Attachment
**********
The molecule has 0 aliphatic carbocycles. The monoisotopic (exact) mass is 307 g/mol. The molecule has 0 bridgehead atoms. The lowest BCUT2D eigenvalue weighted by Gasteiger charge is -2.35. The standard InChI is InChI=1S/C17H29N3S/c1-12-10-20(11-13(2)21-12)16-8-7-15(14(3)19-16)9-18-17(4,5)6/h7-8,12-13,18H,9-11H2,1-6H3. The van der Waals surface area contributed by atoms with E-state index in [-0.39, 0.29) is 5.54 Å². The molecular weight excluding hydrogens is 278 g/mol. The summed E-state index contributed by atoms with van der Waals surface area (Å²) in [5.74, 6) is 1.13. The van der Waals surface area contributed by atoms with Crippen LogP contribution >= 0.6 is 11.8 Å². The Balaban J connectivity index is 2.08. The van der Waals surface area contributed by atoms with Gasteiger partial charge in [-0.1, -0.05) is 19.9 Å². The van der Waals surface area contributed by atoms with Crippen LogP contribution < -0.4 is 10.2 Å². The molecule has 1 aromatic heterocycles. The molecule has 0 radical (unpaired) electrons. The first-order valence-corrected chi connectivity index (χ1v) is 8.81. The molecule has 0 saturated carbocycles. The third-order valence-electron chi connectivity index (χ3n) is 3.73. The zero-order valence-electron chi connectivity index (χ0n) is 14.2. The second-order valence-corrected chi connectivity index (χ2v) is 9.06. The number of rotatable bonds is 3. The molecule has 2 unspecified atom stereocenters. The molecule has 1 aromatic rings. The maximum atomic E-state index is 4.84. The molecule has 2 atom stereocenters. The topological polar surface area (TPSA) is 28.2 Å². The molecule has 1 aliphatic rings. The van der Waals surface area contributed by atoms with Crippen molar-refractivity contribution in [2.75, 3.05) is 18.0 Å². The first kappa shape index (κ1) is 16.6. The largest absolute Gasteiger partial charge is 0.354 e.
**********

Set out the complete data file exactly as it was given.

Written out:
The molecule has 0 aliphatic carbocycles. The monoisotopic (exact) mass is 307 g/mol. The molecule has 0 bridgehead atoms. The lowest BCUT2D eigenvalue weighted by Gasteiger charge is -2.35. The standard InChI is InChI=1S/C17H29N3S/c1-12-10-20(11-13(2)21-12)16-8-7-15(14(3)19-16)9-18-17(4,5)6/h7-8,12-13,18H,9-11H2,1-6H3. The van der Waals surface area contributed by atoms with E-state index in [-0.39, 0.29) is 5.54 Å². The molecular weight excluding hydrogens is 278 g/mol. The summed E-state index contributed by atoms with van der Waals surface area (Å²) in [5.74, 6) is 1.13. The van der Waals surface area contributed by atoms with Crippen LogP contribution >= 0.6 is 11.8 Å². The Balaban J connectivity index is 2.08. The van der Waals surface area contributed by atoms with Gasteiger partial charge in [-0.1, -0.05) is 19.9 Å². The van der Waals surface area contributed by atoms with Crippen LogP contribution < -0.4 is 10.2 Å². The molecule has 1 aromatic heterocycles. The molecule has 0 radical (unpaired) electrons. The first-order valence-corrected chi connectivity index (χ1v) is 8.81. The molecule has 0 saturated carbocycles. The third-order valence-electron chi connectivity index (χ3n) is 3.73. The zero-order valence-electron chi connectivity index (χ0n) is 14.2. The second-order valence-corrected chi connectivity index (χ2v) is 9.06. The number of rotatable bonds is 3. The molecule has 2 unspecified atom stereocenters. The molecule has 1 aromatic rings. The maximum atomic E-state index is 4.84. The molecule has 2 atom stereocenters. The topological polar surface area (TPSA) is 28.2 Å². The molecule has 1 aliphatic rings. The van der Waals surface area contributed by atoms with Crippen molar-refractivity contribution in [2.75, 3.05) is 18.0 Å². The first kappa shape index (κ1) is 16.6. The largest absolute Gasteiger partial charge is 0.354 e.